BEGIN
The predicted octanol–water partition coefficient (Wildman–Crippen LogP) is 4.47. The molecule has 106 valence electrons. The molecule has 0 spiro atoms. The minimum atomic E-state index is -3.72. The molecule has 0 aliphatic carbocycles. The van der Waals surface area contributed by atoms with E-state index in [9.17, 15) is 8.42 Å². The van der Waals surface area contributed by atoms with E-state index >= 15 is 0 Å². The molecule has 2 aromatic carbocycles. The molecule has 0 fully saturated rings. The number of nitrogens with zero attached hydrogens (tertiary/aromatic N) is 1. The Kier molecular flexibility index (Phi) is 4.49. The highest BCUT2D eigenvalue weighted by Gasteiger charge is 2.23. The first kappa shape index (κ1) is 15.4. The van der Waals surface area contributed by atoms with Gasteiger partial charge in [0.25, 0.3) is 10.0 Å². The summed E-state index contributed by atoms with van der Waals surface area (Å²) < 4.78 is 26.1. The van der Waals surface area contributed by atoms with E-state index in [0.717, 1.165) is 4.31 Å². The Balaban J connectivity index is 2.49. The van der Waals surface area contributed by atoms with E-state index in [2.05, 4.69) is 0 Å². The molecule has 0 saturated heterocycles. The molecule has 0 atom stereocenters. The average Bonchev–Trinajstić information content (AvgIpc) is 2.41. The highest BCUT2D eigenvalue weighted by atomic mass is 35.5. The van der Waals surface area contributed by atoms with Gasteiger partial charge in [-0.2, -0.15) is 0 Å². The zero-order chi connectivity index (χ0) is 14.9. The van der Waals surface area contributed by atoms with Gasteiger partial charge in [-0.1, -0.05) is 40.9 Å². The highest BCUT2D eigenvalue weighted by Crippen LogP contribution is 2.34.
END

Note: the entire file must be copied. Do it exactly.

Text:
The predicted octanol–water partition coefficient (Wildman–Crippen LogP) is 4.47. The molecule has 106 valence electrons. The molecule has 0 spiro atoms. The minimum atomic E-state index is -3.72. The molecule has 0 aliphatic carbocycles. The van der Waals surface area contributed by atoms with E-state index in [9.17, 15) is 8.42 Å². The van der Waals surface area contributed by atoms with E-state index >= 15 is 0 Å². The molecule has 2 aromatic carbocycles. The molecule has 0 fully saturated rings. The number of nitrogens with zero attached hydrogens (tertiary/aromatic N) is 1. The Kier molecular flexibility index (Phi) is 4.49. The highest BCUT2D eigenvalue weighted by Gasteiger charge is 2.23. The first kappa shape index (κ1) is 15.4. The van der Waals surface area contributed by atoms with Gasteiger partial charge in [0.25, 0.3) is 10.0 Å². The summed E-state index contributed by atoms with van der Waals surface area (Å²) < 4.78 is 26.1. The van der Waals surface area contributed by atoms with E-state index in [0.717, 1.165) is 4.31 Å². The Balaban J connectivity index is 2.49. The van der Waals surface area contributed by atoms with E-state index in [2.05, 4.69) is 0 Å². The molecule has 0 saturated heterocycles. The molecule has 0 atom stereocenters. The average Bonchev–Trinajstić information content (AvgIpc) is 2.41. The highest BCUT2D eigenvalue weighted by atomic mass is 35.5. The van der Waals surface area contributed by atoms with Gasteiger partial charge in [-0.2, -0.15) is 0 Å². The zero-order chi connectivity index (χ0) is 14.9. The van der Waals surface area contributed by atoms with Gasteiger partial charge in [-0.1, -0.05) is 40.9 Å². The highest BCUT2D eigenvalue weighted by Crippen LogP contribution is 2.34.